It's a huge jigsaw puzzle Lowenstein assembles, but he presents all the pieces -- from subprime mortgages to the role of the rating agencies to collateralized debt obligations, as well as the major companies and the approaches they took (and which got them in such messes) -- fairly well. The collapses and near-misses -- Lehmann, Bear Stearns, AIG, Citigroup, Fannie Mae and Freddie Mac -- make up the heart of the book, and it's fascinating to see what happened under such great time pressure. Unfortunately, Lowenstein can't go into much depth, so the accounts only cover the basics. So The End of Wall Street is good as an overview, but can only offer so much detail and analysis -- it's useful, perhaps, as a basic history-text for future generations, but for all who have lived through it it feels a bit thin on detail. Not that Lowenstein doesn't provide a few juicy behind-the-scenes nuggets and scenes; still, for those who lived through the drama, even simply vicariously, through TV reports (or watching their 401(k) holdings collapse ...) there isn't much that doesn't seem familiar.
       Lowenstein chooses not to judge, or at least not too much -- there are some obvious mistakes (borrowing short and lending long ...) that even he can't help but point out, emphatically and repeatedly. And he does occasionally point to some things that he seems to feel have been largely overlooked, as for example regarding money market funds:

     Although the money funds were for the moment safe, the failure to inform investors, save for in some hard-to-decipher fine print, was a huge failing, of which the SEC was strangely tolerant. With fuller disclosure, Wall Street would have realized a sobering truth: the financial system had dodged a bullet. Had investors realized how narrowly they had averted danger, the market would have forced the Street to rein in risk and start raising capital.
       As Lowenstein points out, the crisis made those who believed in an efficient free market look fairly foolish; of course, a main reason why the efficient market didn't turn out to be very efficient was because of a lack of transparency and disclosure (and all that wonderful off-book trickery) -- of which there are any number of horrifying examples in the book. It's amazing what regulators -- including that "strangely tolerant" SEC -- let the financial industry get away with .....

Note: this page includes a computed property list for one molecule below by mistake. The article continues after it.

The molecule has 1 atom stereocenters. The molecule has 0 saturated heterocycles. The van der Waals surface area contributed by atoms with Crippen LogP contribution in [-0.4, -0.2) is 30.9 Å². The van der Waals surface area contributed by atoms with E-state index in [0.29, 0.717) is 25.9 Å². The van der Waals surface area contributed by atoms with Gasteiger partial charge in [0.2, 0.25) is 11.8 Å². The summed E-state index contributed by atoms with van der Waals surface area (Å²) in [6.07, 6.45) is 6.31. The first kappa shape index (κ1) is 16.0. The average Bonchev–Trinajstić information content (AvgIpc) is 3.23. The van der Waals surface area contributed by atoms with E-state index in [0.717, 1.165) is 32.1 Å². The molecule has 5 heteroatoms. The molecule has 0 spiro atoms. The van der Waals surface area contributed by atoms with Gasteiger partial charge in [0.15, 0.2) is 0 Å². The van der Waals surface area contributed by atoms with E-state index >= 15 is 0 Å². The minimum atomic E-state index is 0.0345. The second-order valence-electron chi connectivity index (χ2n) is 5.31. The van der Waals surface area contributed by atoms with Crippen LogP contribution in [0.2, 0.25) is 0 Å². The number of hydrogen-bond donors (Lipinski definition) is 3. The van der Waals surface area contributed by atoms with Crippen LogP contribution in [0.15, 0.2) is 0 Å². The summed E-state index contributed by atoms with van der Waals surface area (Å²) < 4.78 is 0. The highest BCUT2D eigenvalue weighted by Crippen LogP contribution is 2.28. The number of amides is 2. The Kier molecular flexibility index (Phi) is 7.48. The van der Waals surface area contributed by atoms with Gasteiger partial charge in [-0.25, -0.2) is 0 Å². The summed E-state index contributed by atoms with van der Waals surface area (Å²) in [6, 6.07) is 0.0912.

Among other issues Lowenstein raises is the Goldman Sachs-connection -- how (far too ?) many of the government and other actors had a Goldman link -- and the fact that public outrage focused on things like executive compensation rather than the heart of the matter. (Not that executive compensation wasn't and isn't outrageous -- Lowenstein gives a fill of jaw-dropping examples --, but it's only part of many much larger problems with Wall Street.) Congress' role in the bail-out is discussed fairly summarily (and President Bush barely rates a mention ...); the account is very much focused on what happened in Manhattan, not Washington D.C.
       Lehman head Dick Fuld is quoted as moaning:
Here we go again, perception trumping reality once more.
       But, as Lowenstein shows, in finance perception is reality -- and all these over-leveraged financial institutions had built their houses of cards on it. Lowenstein shows how it came to that -- how easy it was to do (and how hard it was not to get caught up in it, since there was so much easy money to be made). Unfortunately, by the end of his account, early in the Obama administration, perceptions still seems to be what counts most.
       A solid account, The End of Wall Street is a handy little summary that will serve as a useful quick reference book one day. Whether it's of much interest now -- when America is still in the thick of sorting these messes out -- is debatable. While the title promises 'The End of Wall Street' there's little real-life evidence that the players have changed their ways -- and so more critical works pointing out more specifically what went wrong and suggesting how to avoid repeating these mistakes and missteps might be more useful.

- M.A.Orthofer, 6 March 2010

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The End of Wall Street: Reviews: Other books of interest under review:

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About the Author:

       Roger Lowenstein has written several books on business and financial crises.

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© 2010 the complete review